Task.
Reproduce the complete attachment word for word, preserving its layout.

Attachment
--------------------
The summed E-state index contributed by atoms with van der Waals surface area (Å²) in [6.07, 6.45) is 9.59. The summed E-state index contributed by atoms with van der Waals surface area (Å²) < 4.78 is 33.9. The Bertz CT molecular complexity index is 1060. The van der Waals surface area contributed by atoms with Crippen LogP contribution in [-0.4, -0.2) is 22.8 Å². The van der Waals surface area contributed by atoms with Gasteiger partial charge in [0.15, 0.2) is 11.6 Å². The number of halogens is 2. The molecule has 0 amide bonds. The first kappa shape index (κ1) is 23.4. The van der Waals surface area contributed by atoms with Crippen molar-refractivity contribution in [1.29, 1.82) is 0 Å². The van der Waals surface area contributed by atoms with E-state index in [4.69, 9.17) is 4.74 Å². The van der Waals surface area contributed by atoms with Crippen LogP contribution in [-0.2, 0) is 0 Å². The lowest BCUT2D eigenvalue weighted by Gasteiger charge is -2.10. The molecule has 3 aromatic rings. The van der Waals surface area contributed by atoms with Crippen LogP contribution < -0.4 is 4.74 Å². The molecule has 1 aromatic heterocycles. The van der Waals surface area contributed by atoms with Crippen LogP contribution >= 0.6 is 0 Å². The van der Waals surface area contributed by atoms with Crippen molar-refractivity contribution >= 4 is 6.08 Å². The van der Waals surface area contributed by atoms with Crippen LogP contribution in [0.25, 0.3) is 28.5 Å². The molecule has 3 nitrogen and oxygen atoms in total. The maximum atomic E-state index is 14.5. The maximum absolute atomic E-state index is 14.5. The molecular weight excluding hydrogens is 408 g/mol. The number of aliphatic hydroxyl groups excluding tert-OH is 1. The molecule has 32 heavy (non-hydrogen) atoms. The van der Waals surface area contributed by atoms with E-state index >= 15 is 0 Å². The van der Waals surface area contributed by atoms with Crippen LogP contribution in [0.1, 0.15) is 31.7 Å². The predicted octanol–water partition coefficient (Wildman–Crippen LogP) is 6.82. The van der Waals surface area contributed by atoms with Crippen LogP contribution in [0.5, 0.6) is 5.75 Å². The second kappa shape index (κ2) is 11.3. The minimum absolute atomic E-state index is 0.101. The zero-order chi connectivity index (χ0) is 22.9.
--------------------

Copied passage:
The summed E-state index contributed by atoms with van der Waals surface area (Å²) in [6.07, 6.45) is 9.59. The summed E-state index contributed by atoms with van der Waals surface area (Å²) < 4.78 is 33.9. The Bertz CT molecular complexity index is 1060. The van der Waals surface area contributed by atoms with Crippen LogP contribution in [-0.4, -0.2) is 22.8 Å². The van der Waals surface area contributed by atoms with Gasteiger partial charge in [0.15, 0.2) is 11.6 Å². The number of halogens is 2. The molecule has 0 amide bonds. The first kappa shape index (κ1) is 23.4. The van der Waals surface area contributed by atoms with Crippen molar-refractivity contribution in [1.29, 1.82) is 0 Å². The van der Waals surface area contributed by atoms with E-state index in [4.69, 9.17) is 4.74 Å². The van der Waals surface area contributed by atoms with Crippen LogP contribution in [-0.2, 0) is 0 Å². The lowest BCUT2D eigenvalue weighted by Gasteiger charge is -2.10. The molecule has 3 aromatic rings. The van der Waals surface area contributed by atoms with Crippen LogP contribution < -0.4 is 4.74 Å². The molecule has 1 aromatic heterocycles. The van der Waals surface area contributed by atoms with Crippen LogP contribution >= 0.6 is 0 Å². The van der Waals surface area contributed by atoms with Crippen molar-refractivity contribution >= 4 is 6.08 Å². The van der Waals surface area contributed by atoms with Crippen LogP contribution in [0.25, 0.3) is 28.5 Å². The molecule has 3 nitrogen and oxygen atoms in total. The maximum atomic E-state index is 14.5. The maximum absolute atomic E-state index is 14.5. The molecular weight excluding hydrogens is 408 g/mol. The number of aliphatic hydroxyl groups excluding tert-OH is 1. The molecule has 32 heavy (non-hydrogen) atoms. The van der Waals surface area contributed by atoms with E-state index >= 15 is 0 Å². The van der Waals surface area contributed by atoms with Crippen LogP contribution in [0.1, 0.15) is 31.7 Å². The predicted octanol–water partition coefficient (Wildman–Crippen LogP) is 6.82. The van der Waals surface area contributed by atoms with Crippen LogP contribution in [0.5, 0.6) is 5.75 Å². The second kappa shape index (κ2) is 11.3. The minimum absolute atomic E-state index is 0.101. The zero-order chi connectivity index (χ0) is 22.9.